People who believe they've suffered age or weight discrimination actually have poorer health than victims of racism and sexism, a new study has found.
The research, from the Florida State University College of Medicine, grew out of a study measuring changes in health over a four-year period that was published in the American Journal of Geriatric Psychiatry.
"Our previous research showed that perceived discrimination based on body weight was associated with risk of obesity. We wanted to see whether this association extended to other health indicators and types of discrimination," said lead author Angelina Sutin, assistant professor of behavioral sciences and social medicine, in a written release. "What we found was unexpected and striking."
The researchers found that older adults who believed they were victims of weight discrimination or age discrimination suffered significantly worse physical and emotional health and greater declines in health compared with those who did not report experiencing such discrimination.
In contrast, perceived discrimination related to race, sex, ancestry and sexual orientation was largely unrelated to health declines in older adults.
More than 6,000 adults -- participants in the Health and Retirement Study -- were evaluated. These adults reported their physical, emotional and cognitive health in 2006 and 2010 and also reported their perceptions of discrimination.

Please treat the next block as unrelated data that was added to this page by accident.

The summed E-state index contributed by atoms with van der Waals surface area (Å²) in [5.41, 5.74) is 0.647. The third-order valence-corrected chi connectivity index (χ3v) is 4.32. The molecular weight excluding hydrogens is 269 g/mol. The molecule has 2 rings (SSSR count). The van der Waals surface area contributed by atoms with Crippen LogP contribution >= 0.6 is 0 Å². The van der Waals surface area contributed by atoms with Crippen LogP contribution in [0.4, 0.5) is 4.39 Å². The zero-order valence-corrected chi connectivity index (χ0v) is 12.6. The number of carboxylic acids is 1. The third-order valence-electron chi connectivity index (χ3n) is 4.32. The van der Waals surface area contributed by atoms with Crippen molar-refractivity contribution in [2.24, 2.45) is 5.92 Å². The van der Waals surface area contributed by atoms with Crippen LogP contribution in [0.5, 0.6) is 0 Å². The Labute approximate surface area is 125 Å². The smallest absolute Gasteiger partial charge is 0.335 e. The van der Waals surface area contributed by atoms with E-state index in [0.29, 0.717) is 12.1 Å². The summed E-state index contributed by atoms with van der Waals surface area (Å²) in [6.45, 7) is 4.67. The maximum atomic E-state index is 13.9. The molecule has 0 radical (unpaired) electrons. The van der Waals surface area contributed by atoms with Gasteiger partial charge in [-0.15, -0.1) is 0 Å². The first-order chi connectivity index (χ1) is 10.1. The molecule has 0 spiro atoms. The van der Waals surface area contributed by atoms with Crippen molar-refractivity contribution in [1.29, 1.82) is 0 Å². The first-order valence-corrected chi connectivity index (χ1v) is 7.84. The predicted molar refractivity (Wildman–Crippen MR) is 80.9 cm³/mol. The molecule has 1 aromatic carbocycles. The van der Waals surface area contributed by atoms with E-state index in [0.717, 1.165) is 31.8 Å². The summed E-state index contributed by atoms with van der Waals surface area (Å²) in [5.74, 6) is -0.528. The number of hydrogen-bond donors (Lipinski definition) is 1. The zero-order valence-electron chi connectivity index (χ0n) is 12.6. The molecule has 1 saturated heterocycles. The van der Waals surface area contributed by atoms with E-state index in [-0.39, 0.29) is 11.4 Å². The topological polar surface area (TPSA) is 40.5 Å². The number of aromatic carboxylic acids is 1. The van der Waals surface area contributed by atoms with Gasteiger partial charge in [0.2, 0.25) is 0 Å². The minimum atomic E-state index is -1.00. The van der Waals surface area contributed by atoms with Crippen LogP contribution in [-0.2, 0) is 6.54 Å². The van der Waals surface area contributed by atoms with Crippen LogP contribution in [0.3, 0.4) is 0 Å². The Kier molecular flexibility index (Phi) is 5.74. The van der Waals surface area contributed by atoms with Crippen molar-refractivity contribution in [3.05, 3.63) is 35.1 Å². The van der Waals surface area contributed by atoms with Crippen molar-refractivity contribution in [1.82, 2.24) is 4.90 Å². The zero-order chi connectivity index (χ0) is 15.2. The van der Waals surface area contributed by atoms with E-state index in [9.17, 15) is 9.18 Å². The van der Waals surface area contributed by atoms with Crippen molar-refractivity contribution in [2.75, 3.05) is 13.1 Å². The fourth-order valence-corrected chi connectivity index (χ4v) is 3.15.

"We know how harmful discrimination based on race and sex can be, so we were surprised that perceived discrimination based on more malleable characteristics like age and weight had a more pervasive effect on health than discrimination based on these more fixed characteristics," Sutin said in a written release.
The only exception? Loneliness.
Loneliness was the most pervasive health repercussion of discrimination among older adults. Discrimination based on every characteristic assessed in Sutin's study was linked with greater feelings of loneliness. According to previous studies, the effects of chronic loneliness are severe: increased risk for unhealthy behaviors, sleep problems, cardiovascular risk factors and suicide.
A large number of older adults say they've experienced age discrimination: 63 percent, according to a recent study.
Over the years, many experts have found that perceived age discrimination can be linked to health problems such as chronic stress and a reluctance to visit a doctor.
Despite the above, there continues to be a racial gap when it comes to life expectancy; average life expectancy for African Americans was 3.8 years less than that of whites in 2010, according to the Centers for Disease Control and Prevention. African American adults are much more likely to suffer from high blood pressure, and from heart attack and stroke deaths, than white adults.